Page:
Marry at 16, Iranian president urges girls

Mahmoud Ahmadinejad urges girls to marry at 16 to help keep Satan at bay, in a rejection of his country's highly praised family planning policy that was sanctioned by senior Islamic clerics.

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Iran's president, Mahmoud Ahmadinejad, has urged girls to marry at 16 to help keep Satan at bay.

His call is another controversial, if implicit, rejection of his country's highly praised family planning policy that was sanctioned by senior Islamic clerics two decades ago.

Paying tribute this weekend to a gathering of charities helping young Iranians to wed, Mr Ahmadinejad proclaimed: "I think the best time for girls to get married is 16, 17 and 18 - that is, when they first bloom and are at the height of tender feelings."

The right age for boys, he opined, "is 19, 20 and 21".

Mr Ahmadinejad suggested that young people should not worry about chronic employment and housing problems that deter many Iranians from marrying until they are in their late 20s. Both drawbacks, he claimed, would be solved by the end of his second term as president in three years.

"If we manage to make marriage simple, we can push Satan thousands of light years away from ourselves," he declared.

Mr Ahmadinejad and some Iranian clerics encourage young people to wed to keep them from sin and temptation - euphemisms for pre-marital sex - and to increase Iran's Muslim population as a bulwark against aging western enemies.

The legal age for marriage in Iran is 13 for girls and 15 for boys, although girls need the consent of their father or paternal grandfather at whatever age they choose to tie the knot.

Increasingly, many Iranian women delay marriage until they have finished university. Young men, meanwhile, defer the big day until they have completed not only their education but also two years' compulsory military service.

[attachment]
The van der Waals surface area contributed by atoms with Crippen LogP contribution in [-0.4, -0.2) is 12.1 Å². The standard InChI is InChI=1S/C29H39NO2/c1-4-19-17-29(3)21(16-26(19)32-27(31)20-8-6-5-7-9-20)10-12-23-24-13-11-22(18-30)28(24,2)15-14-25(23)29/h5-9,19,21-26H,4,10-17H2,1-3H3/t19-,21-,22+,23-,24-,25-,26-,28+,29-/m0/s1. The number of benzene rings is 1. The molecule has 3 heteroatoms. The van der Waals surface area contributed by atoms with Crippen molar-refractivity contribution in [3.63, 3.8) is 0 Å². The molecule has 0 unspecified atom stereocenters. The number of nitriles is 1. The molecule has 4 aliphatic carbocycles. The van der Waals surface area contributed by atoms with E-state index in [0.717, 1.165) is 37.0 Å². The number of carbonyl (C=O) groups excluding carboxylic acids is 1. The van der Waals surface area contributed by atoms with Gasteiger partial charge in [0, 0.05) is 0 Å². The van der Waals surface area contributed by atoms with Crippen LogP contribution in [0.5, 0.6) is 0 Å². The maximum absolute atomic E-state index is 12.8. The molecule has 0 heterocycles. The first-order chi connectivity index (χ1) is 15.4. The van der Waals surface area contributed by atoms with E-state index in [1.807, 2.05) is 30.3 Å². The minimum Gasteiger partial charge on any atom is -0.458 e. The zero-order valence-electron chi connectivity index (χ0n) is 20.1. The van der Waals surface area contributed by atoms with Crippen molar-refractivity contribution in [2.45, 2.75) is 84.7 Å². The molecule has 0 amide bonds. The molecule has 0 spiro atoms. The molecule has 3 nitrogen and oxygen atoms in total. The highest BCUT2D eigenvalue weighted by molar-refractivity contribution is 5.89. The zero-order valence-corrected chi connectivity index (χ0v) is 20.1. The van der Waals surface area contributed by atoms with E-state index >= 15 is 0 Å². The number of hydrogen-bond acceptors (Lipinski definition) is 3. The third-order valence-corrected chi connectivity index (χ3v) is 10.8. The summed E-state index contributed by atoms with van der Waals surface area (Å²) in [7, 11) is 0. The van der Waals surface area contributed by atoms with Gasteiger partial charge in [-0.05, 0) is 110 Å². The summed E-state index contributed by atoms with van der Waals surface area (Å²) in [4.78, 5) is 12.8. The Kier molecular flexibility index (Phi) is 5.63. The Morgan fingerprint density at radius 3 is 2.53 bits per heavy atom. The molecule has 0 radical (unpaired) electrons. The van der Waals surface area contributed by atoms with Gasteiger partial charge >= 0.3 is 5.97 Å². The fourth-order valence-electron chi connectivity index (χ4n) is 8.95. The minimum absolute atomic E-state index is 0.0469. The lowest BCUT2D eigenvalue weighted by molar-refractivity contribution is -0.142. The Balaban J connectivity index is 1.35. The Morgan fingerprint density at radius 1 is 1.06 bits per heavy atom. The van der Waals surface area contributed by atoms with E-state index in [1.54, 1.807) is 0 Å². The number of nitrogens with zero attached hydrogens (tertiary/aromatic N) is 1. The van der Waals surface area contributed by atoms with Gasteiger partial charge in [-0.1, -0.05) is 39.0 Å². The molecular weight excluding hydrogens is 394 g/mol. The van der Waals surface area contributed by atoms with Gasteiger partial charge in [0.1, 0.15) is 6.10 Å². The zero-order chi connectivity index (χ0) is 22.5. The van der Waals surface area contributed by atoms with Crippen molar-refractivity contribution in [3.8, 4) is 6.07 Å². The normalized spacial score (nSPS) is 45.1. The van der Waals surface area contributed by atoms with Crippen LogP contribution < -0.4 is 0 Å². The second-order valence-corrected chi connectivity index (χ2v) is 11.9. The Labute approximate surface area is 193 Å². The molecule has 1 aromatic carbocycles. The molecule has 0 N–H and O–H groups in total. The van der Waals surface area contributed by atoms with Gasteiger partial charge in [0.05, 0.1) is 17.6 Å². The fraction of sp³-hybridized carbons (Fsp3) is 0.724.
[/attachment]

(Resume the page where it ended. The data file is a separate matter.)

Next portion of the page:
And both sexes are reluctant to marry until they can afford a home.

The alternative, which is often unappealing to young people, is to move in with the parents-in-law while they save for a deposit on their own accommodation.

Following record birth rates in the wake of the 1979 Islamic revolution, Iran succeeded in cutting its population growth from an all-time high of 3.2 per cent in 1986 to around 1.2 per cent today, a rate similar to that of the United States.

But Mr Ahmadinejad has criticised Iran's advanced family-planning programme as an ungodly western import. Since coming to power in 2005, he has called for a baby boom to double Iran's population, which is already at 75 million, with a third of the population between the ages of 15 and 30.

Such calls have alarmed his critics who point out that Iran is already struggling with high inflation and unemployment.

In July, Mr Ahmadinejad inaugurated a new policy to encourage population growth with financial incentives for every new child born.

Four months earlier, he warned that, in 30 years, Iran would be stuck with an aging population just as the West has and the situation would be "dangerous". He insisted that Iranian "people want to have kids" and insisted that "God is there to nourish them".

In 2006, Mr Ahmadinejad suggested that women should work less and devote more time to their "main mission" of raising children. "I am against saying that two children are enough," he said at the time.

"Our country ... has the capacity for many children to grow in it."

His remarks echoed those of the late Ayatollah Khomeini, founder of the Islamic republic, who in the early 1980s as Iran was embroiled in a devastating war with Iraq, encouraged Iranians to have more children.

But when the bloodshed with Iraq ended in 1988 and the economy dived, Iran's ruling clerics realised that they would have difficulty reconciling the population explosion with the revolution's goals of social and economic development. They would have to provide jobs, housing, education and health care.

Ayatollah Khomeini gave his blessing to a progressive national family planning programme in 1989. His successor, Ayatollah Ali Khamenei, went further, issuing fatwas permitting contraception and even sterilisation. Mobile teams scoured remote areas offering free condoms as well as on-the-spot tubal ligations for women and vasectomies for men as Iran embraced family planning with public and unabashed determination.

Having no more than two children became a patriotic act and Iran became so strikingly successful in controlling population growth that the United Nations considered the Islamic republic as a model for other Muslim countries.

The Quran makes no specific mention of birth control, although the Prophet Mohammed is recorded as saying: "Marry and multiply, for I shall make a display of you before other nations on the Day of Judgment."

Advocates of family planning counter with other words from the Prophet: "The most gruelling trial is to have plenty of children with no adequate means."